Get Free MP3s, Legally

Susie Ochs's picture

Get Free MP3s, Legally



If you’re not down with pre-beta software, or you just like iTunes and don’t want to switch, you can still take advantage of automatic MP3 blog scraping via a shareware app called Peel ($14.95, Peel lets you make a list of your favorite MP3 blogs, and then makes it a total snap to get those tracks onto your hard drive and into your iTunes library, without you lifting a finger.


To add music blogs to your list, you click the plus-sign button (or Blogs > Add Blog, or Command-N) and enter the URL for a music blog, and it shows up in a list in the left pane of the main window. Every time you launch Peel, it checks the blogs in your list for new tracks and indicates how many it finds in a little green circle. You can set the preferences to download songs from one blog or all your blogs automatically, add the tracks to iTunes automatically, and even automatically create a new playlist within iTunes for each blog. Or Peel can just show you what’s been posted, stream them for you in the built-in player, and let you pick and choose individual tracks you want to download and send to iTunes.


You can toggle between seeing the actual blog webpage or a list of the songs by clicking the Playlist and Web tabs at the top of the main panel. Or you can highlight a blog in your source list and press Command-O (or Blogs > Open Selected Blog in Browser) to launch the site in your default browser. The blog pages display perfectly within Peel, clickable links and all, but since the interface lacks an address bar or bookmarking features, it’s really more of a viewer than a real Web browser.


Peel has a Web tab that shows you the blog page, and a Playlist tab that displays just a list of songs for download.


When you add a new blog, check the box to have Peel download the songs automatically.


If you don’t tell Peel to download everything automatically, you can preview the tracks by streaming and then pick just the ones you want to download.


Automatic For The People

It’s a cinch completely automate a system for always having new music on your iPod using either Songbird or Peel. Just set either app to launch at startup so it can download the tunes, and you can send fresh tracks to your iPod every day, just by connecting it to your Mac.


If you want to use Songbird, first disable iTunes from automatically launching when you connect your iPod. In iTunes, select your iPod in the source list and uncheck the box for “Launch iTunes with this iPod is connected.” You should back up whatever’s already on your iPod, because when you sync it with Songbird in an upcoming step, the app will erase what’s on there now.


Then, in Songbird, all you have to do is subscribe to each blog by clicking the Subscribe button, which looks like a little page with a globe on it. Songbird will download the tracks automatically and add them to a playlist for each blog. (Make sure to change the playlist names, or Songbird defaults to the last part of the blog’s domain name and you’ll wind up with a bunch of playlists named blogspot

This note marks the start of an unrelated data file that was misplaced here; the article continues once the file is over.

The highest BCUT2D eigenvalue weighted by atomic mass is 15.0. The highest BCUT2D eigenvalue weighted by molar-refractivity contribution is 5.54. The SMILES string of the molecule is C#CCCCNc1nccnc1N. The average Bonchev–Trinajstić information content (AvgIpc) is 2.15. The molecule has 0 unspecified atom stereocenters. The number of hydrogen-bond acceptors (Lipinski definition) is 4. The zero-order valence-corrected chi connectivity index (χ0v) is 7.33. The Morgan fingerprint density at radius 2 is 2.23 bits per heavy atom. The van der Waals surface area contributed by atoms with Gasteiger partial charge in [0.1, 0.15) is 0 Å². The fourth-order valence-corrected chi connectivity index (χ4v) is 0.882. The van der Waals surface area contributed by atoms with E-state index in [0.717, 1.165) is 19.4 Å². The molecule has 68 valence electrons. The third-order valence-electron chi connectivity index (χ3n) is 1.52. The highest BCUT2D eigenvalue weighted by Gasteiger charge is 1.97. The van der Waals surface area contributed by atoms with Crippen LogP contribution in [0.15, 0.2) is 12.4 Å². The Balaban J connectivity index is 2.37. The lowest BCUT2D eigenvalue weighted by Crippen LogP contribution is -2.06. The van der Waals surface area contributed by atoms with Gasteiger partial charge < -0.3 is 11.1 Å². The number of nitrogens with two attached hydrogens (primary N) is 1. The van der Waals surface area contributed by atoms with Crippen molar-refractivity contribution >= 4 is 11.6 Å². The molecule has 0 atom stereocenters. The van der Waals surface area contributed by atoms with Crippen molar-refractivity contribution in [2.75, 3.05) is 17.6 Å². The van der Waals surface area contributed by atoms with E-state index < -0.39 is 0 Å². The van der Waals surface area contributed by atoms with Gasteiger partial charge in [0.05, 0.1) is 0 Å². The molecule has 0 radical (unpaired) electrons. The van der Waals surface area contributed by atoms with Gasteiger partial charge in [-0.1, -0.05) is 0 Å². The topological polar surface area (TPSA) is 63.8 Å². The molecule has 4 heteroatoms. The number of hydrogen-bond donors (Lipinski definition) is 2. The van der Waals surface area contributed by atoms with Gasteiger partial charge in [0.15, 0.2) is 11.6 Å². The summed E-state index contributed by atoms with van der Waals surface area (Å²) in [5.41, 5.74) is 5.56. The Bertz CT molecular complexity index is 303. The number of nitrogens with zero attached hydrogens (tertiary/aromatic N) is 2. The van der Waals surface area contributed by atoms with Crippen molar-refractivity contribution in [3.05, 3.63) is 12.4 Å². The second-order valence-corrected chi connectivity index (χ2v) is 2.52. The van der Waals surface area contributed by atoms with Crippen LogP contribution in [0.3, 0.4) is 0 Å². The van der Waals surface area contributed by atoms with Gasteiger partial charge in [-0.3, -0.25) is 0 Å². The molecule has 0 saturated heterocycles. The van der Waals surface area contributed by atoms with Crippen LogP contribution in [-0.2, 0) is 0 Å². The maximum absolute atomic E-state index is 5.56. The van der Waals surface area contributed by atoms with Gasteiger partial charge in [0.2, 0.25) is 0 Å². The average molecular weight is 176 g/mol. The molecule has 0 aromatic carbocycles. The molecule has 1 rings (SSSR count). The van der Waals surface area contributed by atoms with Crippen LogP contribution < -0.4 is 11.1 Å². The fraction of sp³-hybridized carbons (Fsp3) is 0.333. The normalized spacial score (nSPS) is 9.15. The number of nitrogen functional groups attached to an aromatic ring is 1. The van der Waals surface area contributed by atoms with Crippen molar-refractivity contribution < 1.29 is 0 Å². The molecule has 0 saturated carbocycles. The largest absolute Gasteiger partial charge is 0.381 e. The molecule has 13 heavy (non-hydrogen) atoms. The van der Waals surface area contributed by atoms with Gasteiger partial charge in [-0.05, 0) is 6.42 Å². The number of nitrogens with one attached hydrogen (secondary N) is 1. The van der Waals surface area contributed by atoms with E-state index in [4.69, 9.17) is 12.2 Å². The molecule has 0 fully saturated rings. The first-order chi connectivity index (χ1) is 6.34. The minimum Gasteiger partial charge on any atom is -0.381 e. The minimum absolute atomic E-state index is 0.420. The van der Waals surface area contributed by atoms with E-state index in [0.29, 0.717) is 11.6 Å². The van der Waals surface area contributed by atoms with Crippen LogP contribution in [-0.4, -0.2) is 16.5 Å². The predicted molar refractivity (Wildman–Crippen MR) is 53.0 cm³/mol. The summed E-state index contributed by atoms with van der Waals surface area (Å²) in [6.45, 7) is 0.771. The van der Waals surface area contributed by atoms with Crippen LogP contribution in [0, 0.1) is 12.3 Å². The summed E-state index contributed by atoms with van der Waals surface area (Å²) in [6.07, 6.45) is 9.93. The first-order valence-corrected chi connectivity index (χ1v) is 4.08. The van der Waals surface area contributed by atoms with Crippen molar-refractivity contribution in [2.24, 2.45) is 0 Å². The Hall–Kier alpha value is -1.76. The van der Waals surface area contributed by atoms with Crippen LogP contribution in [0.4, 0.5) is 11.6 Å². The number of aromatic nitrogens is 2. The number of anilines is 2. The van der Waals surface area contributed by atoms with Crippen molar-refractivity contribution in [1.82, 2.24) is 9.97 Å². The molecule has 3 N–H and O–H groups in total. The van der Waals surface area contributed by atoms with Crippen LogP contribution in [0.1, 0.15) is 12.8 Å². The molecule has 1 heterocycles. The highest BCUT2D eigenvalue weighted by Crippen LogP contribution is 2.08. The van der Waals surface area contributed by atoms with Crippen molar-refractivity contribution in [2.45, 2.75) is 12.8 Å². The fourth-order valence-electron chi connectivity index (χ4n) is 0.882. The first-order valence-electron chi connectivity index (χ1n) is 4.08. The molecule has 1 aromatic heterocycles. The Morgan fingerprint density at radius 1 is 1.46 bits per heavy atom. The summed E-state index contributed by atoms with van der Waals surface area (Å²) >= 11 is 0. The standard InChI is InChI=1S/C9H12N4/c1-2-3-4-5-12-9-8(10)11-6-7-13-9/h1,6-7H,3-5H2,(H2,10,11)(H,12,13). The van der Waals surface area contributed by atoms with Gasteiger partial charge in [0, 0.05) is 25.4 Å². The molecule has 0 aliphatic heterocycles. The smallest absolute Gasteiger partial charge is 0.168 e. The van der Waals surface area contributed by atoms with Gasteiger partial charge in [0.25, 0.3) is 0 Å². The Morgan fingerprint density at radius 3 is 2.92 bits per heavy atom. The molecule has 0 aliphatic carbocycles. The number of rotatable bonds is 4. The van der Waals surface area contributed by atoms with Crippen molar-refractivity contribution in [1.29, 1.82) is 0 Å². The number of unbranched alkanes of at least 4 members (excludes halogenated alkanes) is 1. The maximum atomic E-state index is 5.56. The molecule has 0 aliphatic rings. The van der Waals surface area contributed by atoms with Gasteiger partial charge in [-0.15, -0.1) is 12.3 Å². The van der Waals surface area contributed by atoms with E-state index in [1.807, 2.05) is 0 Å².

.) Now select your iPod in Songbird’s source list and use the checkboxes to tell the app to automatically sync your whole Songbird library (here’s where you could add the songs that were previously on your iPod back onto it), or just sync the playlists created from your blog subscriptions. Click Apply, then click Sync, and from now on Songbird can load up your iPod with new songs every time you connect it to your Mac. Just keep in mind that your iPod can only have songs on it from one app—Songbird or iTunes—at a time. But since your iTunes music can also go in Songbird, you can work around that.


Setting up an automated system in Peel is even easier. In iTunes > Preferences > Advanced, check the boxes for “Keep iTunes Music folder organized” and “Copy files to iTunes Music folder when adding to library.” Then as you add blogs to your list in Peel with the New Blog dialog, check the box for “Automatically download new songs.” Go to Peel > Preferences > Downloads, and specify a temporary destination. Then check all three boxes next to the word iTunes: “Delete files after adding to iTunes,” “Add downloaded files to iTunes,” and “Create playlist for each blog.” Since you set Peel to launch at startup, it’ll check those blogs for new music every time you turn on your Mac, download the songs and add them to iTunes for you. Then you just go back to iTunes and set those new Peel-generated playlists to automatically sync whenever you connect your iPod. That’s it.


Which Rocks Harder?

Honestly, both of these cats can shred. Your best choice really depends on your comfort level: Peel is currently at version 1.0.7, so it’s more stable and runs better than the alpha-level Songbird 0.4, and you can get developer support for Peel if needed.


Songbird has a couple of weird quirks—for example, you can’t quit with Command-Q. You have to quit by right-clicking the Dock icon or going to Songbird > Exit in the menubar. But with an open API and the ability to use add-ons and customize the entire experience, it’s just got so much potential. And of course, it’s free. But Peel is a lean, mean, incredibly convenient and easy-to-use app, and easily worth twice its price.


If you do go with Songbird, just keep in mind that it’s not going to work perfectly all the time. You might want to back up your music if you don’t do so already.


Then you’re all set to expand your musical universe by listening to the Web.




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Yup, Songbird is still targeting early adopters and developers... which is why we've labelled it a Developer Preview. We actually just released Songbird 0.5 earlier this week, which includes fixes for some of the quirks you may have noticed -- including Mac accelerator/hotkeys like Cmd-Q.

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